**Jennifer Abel** creates a promising variety of card sort activity:

Basically, after dealing the cards, the basic idea is for kids to pass one card to the left while at the same time receiving one card from the player to their right. The object of the game is to collect all cards with the same suit/type/category. Here are two examples that I recently created for next year.

**Julie Morgan** offers three sharp lesson-closing activities. My favorite is “Guess My Number”:

I choose a number between 1 and 1000 and write it on a piece of paper. Each group takes it in turns to ask me a questions about my number. The questions can vary from “is it even?” to “what do the digits add up to?” to “is it a palindrome?” (my classes know I like palindromes!) When a group thinks they have figured it out they write it down and bring it up to me. Each group is only allowed three attempts so cannot keep guessing randomly. I like this for emphasising mathematical knowledge such as multiples, primes, squares, etc.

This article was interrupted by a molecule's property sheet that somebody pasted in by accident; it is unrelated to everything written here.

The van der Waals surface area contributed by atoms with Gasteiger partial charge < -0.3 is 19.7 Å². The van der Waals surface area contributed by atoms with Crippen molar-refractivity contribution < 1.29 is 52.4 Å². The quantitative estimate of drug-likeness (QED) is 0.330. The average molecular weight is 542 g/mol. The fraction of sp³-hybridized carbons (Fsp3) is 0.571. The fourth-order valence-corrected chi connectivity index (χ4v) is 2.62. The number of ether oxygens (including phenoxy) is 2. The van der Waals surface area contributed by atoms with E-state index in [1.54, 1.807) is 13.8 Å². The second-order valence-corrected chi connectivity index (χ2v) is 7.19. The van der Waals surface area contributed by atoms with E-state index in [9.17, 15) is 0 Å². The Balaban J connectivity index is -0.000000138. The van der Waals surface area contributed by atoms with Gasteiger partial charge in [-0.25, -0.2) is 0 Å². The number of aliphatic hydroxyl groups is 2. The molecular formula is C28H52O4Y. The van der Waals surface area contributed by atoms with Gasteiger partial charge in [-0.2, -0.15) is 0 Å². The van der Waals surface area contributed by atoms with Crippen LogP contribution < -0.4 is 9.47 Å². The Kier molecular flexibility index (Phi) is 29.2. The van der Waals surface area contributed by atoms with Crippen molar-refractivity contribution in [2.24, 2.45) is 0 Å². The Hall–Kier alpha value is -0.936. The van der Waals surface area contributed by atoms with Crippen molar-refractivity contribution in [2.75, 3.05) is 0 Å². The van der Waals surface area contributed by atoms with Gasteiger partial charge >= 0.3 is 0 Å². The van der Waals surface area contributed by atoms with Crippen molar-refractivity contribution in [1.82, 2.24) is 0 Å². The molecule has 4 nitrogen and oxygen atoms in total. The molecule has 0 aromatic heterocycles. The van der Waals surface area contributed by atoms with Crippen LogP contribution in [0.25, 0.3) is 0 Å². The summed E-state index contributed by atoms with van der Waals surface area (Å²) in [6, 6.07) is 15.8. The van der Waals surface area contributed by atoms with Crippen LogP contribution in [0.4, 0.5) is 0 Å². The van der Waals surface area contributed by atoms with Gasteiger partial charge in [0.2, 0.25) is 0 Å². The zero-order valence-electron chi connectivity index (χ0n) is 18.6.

**Pam Rawson** contributes to #LessonClose with both a flowchart that illustrates her thought process at the end of classes and then some example exit polls for both “content” and “process” objectives:

As a member of the Better Math Teaching Network, I had to come up with a plan – something in my practice that I can tweak, test, and adjust with ease. So, I decided to focus on class closure. Since I don’t have an actual process for this, I had to think intentionally about what I might be able to do. I created this process map.

**Robert Kaplinsky** offers the #ObserveMe challenge:

We can make the idea of peer observations commonplace. It’s time to take the first step.